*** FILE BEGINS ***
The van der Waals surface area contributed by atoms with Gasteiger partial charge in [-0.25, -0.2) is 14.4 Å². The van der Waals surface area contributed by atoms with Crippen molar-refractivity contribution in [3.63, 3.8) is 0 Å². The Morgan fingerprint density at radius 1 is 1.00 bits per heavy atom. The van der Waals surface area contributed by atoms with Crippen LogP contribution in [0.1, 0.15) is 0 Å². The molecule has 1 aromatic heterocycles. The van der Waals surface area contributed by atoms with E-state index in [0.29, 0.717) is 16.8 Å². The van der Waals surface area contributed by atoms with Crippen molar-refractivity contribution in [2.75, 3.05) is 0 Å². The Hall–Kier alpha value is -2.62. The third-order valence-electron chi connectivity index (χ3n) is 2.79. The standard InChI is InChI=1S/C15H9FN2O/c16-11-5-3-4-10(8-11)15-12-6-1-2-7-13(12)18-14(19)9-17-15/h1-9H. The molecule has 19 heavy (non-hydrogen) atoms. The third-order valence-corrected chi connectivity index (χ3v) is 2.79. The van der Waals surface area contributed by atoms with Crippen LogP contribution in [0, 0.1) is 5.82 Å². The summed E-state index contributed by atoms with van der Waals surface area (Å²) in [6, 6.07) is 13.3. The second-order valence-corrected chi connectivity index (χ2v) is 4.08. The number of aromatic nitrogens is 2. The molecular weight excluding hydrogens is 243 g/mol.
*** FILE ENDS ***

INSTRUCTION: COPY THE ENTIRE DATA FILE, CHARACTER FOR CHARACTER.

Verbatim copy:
The van der Waals surface area contributed by atoms with Gasteiger partial charge in [-0.25, -0.2) is 14.4 Å². The van der Waals surface area contributed by atoms with Crippen molar-refractivity contribution in [3.63, 3.8) is 0 Å². The Morgan fingerprint density at radius 1 is 1.00 bits per heavy atom. The van der Waals surface area contributed by atoms with Crippen LogP contribution in [0.1, 0.15) is 0 Å². The molecule has 1 aromatic heterocycles. The van der Waals surface area contributed by atoms with E-state index in [0.29, 0.717) is 16.8 Å². The van der Waals surface area contributed by atoms with Crippen molar-refractivity contribution in [2.75, 3.05) is 0 Å². The Hall–Kier alpha value is -2.62. The third-order valence-electron chi connectivity index (χ3n) is 2.79. The standard InChI is InChI=1S/C15H9FN2O/c16-11-5-3-4-10(8-11)15-12-6-1-2-7-13(12)18-14(19)9-17-15/h1-9H. The molecule has 19 heavy (non-hydrogen) atoms. The third-order valence-corrected chi connectivity index (χ3v) is 2.79. The van der Waals surface area contributed by atoms with Crippen LogP contribution in [0, 0.1) is 5.82 Å². The summed E-state index contributed by atoms with van der Waals surface area (Å²) in [6, 6.07) is 13.3. The second-order valence-corrected chi connectivity index (χ2v) is 4.08. The number of aromatic nitrogens is 2. The molecular weight excluding hydrogens is 243 g/mol.